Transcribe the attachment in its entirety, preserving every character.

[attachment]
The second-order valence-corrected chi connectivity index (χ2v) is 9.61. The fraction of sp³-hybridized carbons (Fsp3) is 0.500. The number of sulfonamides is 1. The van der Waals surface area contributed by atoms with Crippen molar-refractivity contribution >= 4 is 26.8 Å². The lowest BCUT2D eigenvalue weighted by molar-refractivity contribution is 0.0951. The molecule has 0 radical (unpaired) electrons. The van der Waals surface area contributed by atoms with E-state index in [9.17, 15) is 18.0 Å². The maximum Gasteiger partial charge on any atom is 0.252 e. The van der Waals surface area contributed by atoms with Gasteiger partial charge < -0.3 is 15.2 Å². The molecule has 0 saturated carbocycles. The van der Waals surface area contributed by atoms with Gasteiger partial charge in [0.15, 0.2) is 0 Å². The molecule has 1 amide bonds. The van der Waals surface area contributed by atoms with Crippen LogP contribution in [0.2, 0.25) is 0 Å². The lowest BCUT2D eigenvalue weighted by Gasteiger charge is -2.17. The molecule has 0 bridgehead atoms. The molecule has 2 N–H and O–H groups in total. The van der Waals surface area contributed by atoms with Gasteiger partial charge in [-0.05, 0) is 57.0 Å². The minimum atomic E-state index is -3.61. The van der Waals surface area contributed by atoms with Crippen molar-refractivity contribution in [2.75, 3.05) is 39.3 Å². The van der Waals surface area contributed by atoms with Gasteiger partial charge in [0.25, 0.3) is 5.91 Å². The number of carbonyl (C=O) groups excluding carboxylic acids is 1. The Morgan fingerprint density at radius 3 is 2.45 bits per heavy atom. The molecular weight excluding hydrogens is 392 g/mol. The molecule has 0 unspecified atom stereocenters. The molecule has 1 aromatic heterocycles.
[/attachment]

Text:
The second-order valence-corrected chi connectivity index (χ2v) is 9.61. The fraction of sp³-hybridized carbons (Fsp3) is 0.500. The number of sulfonamides is 1. The van der Waals surface area contributed by atoms with Crippen molar-refractivity contribution >= 4 is 26.8 Å². The lowest BCUT2D eigenvalue weighted by molar-refractivity contribution is 0.0951. The molecule has 0 radical (unpaired) electrons. The van der Waals surface area contributed by atoms with E-state index in [9.17, 15) is 18.0 Å². The maximum Gasteiger partial charge on any atom is 0.252 e. The van der Waals surface area contributed by atoms with Gasteiger partial charge < -0.3 is 15.2 Å². The molecule has 0 saturated carbocycles. The van der Waals surface area contributed by atoms with Gasteiger partial charge in [0.15, 0.2) is 0 Å². The molecule has 1 amide bonds. The van der Waals surface area contributed by atoms with Crippen LogP contribution in [0.2, 0.25) is 0 Å². The lowest BCUT2D eigenvalue weighted by Gasteiger charge is -2.17. The molecule has 0 bridgehead atoms. The molecule has 2 N–H and O–H groups in total. The van der Waals surface area contributed by atoms with Gasteiger partial charge in [-0.05, 0) is 57.0 Å². The minimum atomic E-state index is -3.61. The van der Waals surface area contributed by atoms with Crippen molar-refractivity contribution in [2.75, 3.05) is 39.3 Å². The van der Waals surface area contributed by atoms with Gasteiger partial charge in [0.25, 0.3) is 5.91 Å². The number of carbonyl (C=O) groups excluding carboxylic acids is 1. The Morgan fingerprint density at radius 3 is 2.45 bits per heavy atom. The molecular weight excluding hydrogens is 392 g/mol. The molecule has 0 unspecified atom stereocenters. The molecule has 1 aromatic heterocycles.